Well, those two are the ones I don’t talk about. I haven’t spoken of them to more than a handful of people ever. I don’t think about them very often either. But sometimes I do and it makes me sad. Just mentioning them now stirs my inside, churning me with emotions that I usually can press down, push over, block, or ignore. You know probably what I am talking about; when you have a memory that is not pleasant and you try to remove it from your mind but it is still there in the background.

Why am I dragging this out? What’s the deal with the other two children? Did they make bad choices or embarrass me in some way? No, they never had a chance to do anything right or wrong. They were taken from the womb before they were old enough to go it on their own. I still am dragging my feet here, funny, well not really funny like “ha ha”. Strange may be a better word, or difficult to just say the “A” word.

They were aborted.

There I said it.

Am I relieved to get that off my chest? No, I didn’t think so at first. As I have let it settle into my mind that I am free of the long-term storage fees, I do feel relief.

Do I feel any better about it now that more than a few people know that has happened in my life? I can only respond with “maybe”. My feelings on how it is received and acted on will be the determining factor on that answer.

Will I regret sharing this information? I hope not, only if it brings additional harm and not healing.

If I get defensive and seek to justify what happened, I start to talk about those early years of my life in rebellion; a “prodigal” from my Christian upbringing.

When I get real, I say both abortions were terrible things to have happened.

But when I own it I admit the abortions were wrong and tragic events that I caused.

Yes, it took two people to get pregnant. However in both cases, I was the pursuing party, seeking my own selfish pleasure and without self-control to with-strain my desires and respect the women. Did they agree to have consensual sex with me? Yes.

Don’t miss my point, especially my pointed finger to myself and other men who may read this. I could have prevented the death of my two children by not helping to create them. I put two women in a situation that they had to make a choice that I wish, so wish, they never had to make. One I knew about and let it happen. The other I was told after it was done.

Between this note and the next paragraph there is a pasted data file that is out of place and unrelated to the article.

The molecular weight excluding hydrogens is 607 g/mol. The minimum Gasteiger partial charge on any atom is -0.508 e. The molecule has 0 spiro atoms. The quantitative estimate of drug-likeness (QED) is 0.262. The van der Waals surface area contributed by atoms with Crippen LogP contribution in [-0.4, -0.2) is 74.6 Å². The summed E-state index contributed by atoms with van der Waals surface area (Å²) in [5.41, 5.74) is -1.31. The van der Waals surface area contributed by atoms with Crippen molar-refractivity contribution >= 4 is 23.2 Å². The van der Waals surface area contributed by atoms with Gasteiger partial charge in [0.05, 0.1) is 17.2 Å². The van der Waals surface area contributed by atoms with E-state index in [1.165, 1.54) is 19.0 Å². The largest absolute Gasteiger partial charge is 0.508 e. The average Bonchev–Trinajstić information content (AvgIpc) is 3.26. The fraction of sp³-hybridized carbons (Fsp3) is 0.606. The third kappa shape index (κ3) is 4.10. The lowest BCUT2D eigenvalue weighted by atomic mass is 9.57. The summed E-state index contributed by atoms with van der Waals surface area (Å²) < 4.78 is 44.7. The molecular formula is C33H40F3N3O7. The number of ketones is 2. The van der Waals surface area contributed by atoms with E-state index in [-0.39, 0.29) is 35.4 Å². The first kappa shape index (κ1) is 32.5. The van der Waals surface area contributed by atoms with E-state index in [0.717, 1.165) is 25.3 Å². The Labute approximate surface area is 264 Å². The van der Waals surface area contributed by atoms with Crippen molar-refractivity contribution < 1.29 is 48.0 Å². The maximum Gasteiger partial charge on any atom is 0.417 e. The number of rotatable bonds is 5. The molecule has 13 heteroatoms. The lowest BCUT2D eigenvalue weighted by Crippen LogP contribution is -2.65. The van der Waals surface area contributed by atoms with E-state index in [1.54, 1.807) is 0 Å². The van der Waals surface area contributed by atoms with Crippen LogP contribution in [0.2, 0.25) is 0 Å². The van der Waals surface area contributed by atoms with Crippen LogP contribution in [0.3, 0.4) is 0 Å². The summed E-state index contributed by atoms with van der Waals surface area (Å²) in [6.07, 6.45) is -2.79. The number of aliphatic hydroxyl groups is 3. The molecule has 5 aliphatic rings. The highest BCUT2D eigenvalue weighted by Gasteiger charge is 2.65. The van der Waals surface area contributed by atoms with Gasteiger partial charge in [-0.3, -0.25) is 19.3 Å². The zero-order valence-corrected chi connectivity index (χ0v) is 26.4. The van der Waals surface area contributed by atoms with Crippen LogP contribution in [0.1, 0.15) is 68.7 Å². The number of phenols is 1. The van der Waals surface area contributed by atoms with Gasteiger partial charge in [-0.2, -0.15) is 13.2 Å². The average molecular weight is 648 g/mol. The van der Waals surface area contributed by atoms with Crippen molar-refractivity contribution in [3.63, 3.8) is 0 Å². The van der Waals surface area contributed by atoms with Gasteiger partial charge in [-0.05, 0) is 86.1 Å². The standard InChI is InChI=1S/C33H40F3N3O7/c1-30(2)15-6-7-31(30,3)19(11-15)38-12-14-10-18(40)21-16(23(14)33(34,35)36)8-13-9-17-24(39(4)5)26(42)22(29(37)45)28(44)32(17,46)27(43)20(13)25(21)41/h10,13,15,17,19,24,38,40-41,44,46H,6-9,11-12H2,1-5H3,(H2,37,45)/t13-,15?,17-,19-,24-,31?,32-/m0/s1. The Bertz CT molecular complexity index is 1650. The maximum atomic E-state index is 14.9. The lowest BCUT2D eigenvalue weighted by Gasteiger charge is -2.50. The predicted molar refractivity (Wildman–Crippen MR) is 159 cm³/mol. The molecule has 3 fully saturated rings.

There are complications in my sharing of this long-held, “Classified” information.

First, the women that chose to abort the pregnancies I helped cause don’t know I am sharing this and have not given me permission. “Oh, well tell it anyway, it’s your story” is one thought. However, I continue to remind myself that it is not just my story and I must respect their privacy to process through the post-abortion life in their own way. They haven’t asked me how I am doing, how I feel about any of it; as a matter of fact, I don’t have contact information on either to even approach them. I wish I could share more of the details; it would probably be helpful to others. But as it is now, I won’t.

Second, by bringing this up, and out, I cause a lot of attention to my life and my past. That is not comfortable, especially since I am like everyone else I have ever really known; I have made mistakes in choices and behavior. To have people sorting through the facts of my stories, like a browser at the yard sale is disconcerting at best. In most areas of my life, past and present, I am an open book. In this area I have fiercely guarded the lid on the box from even cracking open a little.